Imagine biting through a soft corn tortilla and into charred pieces of steak or salty, juicy chunks of pork. The thought of those flavors and textures is already making you hungry — I know it’s making me salivate! — but they are just the kindling. Salsa is the spark that ignites the fire of flavor…
In the U.S., salsas seem to come in just two types: green and red. But Mexico’s arsenal of salsas is incredibly vast and varied. They can be silky smooth or thick and chunky, sweet and tart or tangy and smoky, deep-green or brick-red to bright yellow or nearly black. These incredibly diverse salsas are united by two things: an exhilarating intensity (just a small spoonful is meant to electrify an entire taco, sandwich, or bowl of soup) and techniques that are more similar than you might expect. Ingredients, either raw or roasted, are chopped up or pureed in a blender. Occasionally the result is fried in a little oil. That’s all it takes to create condiments that will bring your favorite dishes to new heights.
The Spanish name for Pico de Gallo (shown above) means “rooster’s beak,” and originally referred to a salad of jicama, peanuts, oranges, and onions. But today, whether you’re in Minneapolis or Mexico City, if you ask for pico de gallo, you’ll get the familiar cilantro-flecked combination of chopped tomato, onion, and fresh chiles. This tart, crisp condiment (also known as salsa Mexicana) has become so common on Mexican tables that it seems like no coincidence that its colors match those of the national flag. Besides finding firm ripe tomatoes and seeding them, the key to this salsa is adding plenty of lime juice and salt, and not skimping on the chiles. Because without a burst of acidity and heat, you’re just eating chopped tomatoes.
For an unforgettably sweet and tangy salsa, try this Burnt Chipotle Salsa from the highlands of Veracruz (shown below). You toast chipotles mecos — the tobacco-brown chiles that are a bit large than their small, purplish cousins — to the brink of burnt, until they’re brittle and blistered with black patches. Blended with sauteed onion, agave syrup, and apple cider vinegar, they create a thick salsa like no other — just four main ingredients that add up to a wildly complex flavor where tartness tugs at sweetness, and where gentle bitterness, warm spiciness, and bold smokiness keep every bite exciting. The stunning dark color demonstrates why it’s also called salsa negra.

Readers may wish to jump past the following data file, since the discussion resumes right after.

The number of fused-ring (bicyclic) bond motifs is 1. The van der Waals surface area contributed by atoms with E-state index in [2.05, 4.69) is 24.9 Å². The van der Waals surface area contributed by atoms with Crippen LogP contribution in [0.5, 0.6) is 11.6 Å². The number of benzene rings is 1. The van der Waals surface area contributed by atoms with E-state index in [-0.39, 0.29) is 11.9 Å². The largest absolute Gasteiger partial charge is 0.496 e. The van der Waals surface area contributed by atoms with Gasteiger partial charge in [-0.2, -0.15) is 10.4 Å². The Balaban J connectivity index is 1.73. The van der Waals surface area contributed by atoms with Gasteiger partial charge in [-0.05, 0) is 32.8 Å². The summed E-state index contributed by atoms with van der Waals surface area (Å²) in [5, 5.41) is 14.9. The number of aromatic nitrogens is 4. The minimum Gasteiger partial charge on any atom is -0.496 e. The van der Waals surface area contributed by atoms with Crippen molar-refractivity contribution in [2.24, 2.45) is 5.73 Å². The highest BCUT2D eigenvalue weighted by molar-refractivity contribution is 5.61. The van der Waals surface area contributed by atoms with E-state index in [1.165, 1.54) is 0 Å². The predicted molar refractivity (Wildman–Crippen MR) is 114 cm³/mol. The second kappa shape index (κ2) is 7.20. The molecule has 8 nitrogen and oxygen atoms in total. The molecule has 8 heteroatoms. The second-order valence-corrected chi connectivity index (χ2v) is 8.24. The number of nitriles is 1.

One more: Roasted Tomatillo Salsa (shown at the top) is simply tomatillos and garlic roasted without oil, and chipotles toasted briefly in a pan. Blended together, these three ingredients add up to flavor so complex that your friends will think it took you hours to produce. I love using smoky chipotles, but chiles de arbol add nuttiness and serious heat, while pasillas de Oaxaca, if you can get your hands on them, one-up chipotles with smokiness and a touch of fruitiness. The choice is yours.
Try all three recipes:
Roberto Santibañez is the chef/owner of Fonda in Brooklyn, NY and author of Truly Mexican, a new cookbook of authentic Mexican dishes for the home kitchen. He is a native of Mexico City and a graduate of Le Cordon Blue in Paris. Roberto spent five years as the culinary director for the popular Rosa Mexicano restaurants in New York City, Atlanta, Miami, Washington, D.C., and Palm Beach, and is the culinary partner of The Taco Truck in Hoboken, NJ.
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